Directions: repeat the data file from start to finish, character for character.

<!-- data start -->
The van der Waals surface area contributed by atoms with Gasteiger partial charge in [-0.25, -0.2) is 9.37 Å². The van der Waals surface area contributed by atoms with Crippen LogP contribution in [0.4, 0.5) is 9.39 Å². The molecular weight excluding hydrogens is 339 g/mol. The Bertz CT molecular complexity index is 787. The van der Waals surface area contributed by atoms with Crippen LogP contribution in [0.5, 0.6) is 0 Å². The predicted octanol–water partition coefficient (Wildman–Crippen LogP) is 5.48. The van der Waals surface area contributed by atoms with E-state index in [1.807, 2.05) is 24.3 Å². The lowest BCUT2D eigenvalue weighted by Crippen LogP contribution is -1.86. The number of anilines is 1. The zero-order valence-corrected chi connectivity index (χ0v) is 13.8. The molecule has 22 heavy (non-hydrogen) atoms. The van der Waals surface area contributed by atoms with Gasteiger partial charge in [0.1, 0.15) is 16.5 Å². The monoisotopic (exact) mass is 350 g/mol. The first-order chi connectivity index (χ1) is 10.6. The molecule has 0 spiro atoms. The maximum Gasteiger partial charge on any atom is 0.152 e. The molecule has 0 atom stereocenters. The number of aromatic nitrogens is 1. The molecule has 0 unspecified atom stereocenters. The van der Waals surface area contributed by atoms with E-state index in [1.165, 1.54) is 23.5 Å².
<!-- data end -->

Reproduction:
The van der Waals surface area contributed by atoms with Gasteiger partial charge in [-0.25, -0.2) is 9.37 Å². The van der Waals surface area contributed by atoms with Crippen LogP contribution in [0.4, 0.5) is 9.39 Å². The molecular weight excluding hydrogens is 339 g/mol. The Bertz CT molecular complexity index is 787. The van der Waals surface area contributed by atoms with Crippen LogP contribution in [0.5, 0.6) is 0 Å². The predicted octanol–water partition coefficient (Wildman–Crippen LogP) is 5.48. The van der Waals surface area contributed by atoms with E-state index in [1.807, 2.05) is 24.3 Å². The lowest BCUT2D eigenvalue weighted by Crippen LogP contribution is -1.86. The number of anilines is 1. The zero-order valence-corrected chi connectivity index (χ0v) is 13.8. The molecule has 22 heavy (non-hydrogen) atoms. The van der Waals surface area contributed by atoms with Gasteiger partial charge in [0.1, 0.15) is 16.5 Å². The monoisotopic (exact) mass is 350 g/mol. The first-order chi connectivity index (χ1) is 10.6. The molecule has 0 spiro atoms. The maximum Gasteiger partial charge on any atom is 0.152 e. The molecule has 0 atom stereocenters. The number of aromatic nitrogens is 1. The molecule has 0 unspecified atom stereocenters. The van der Waals surface area contributed by atoms with E-state index in [1.165, 1.54) is 23.5 Å².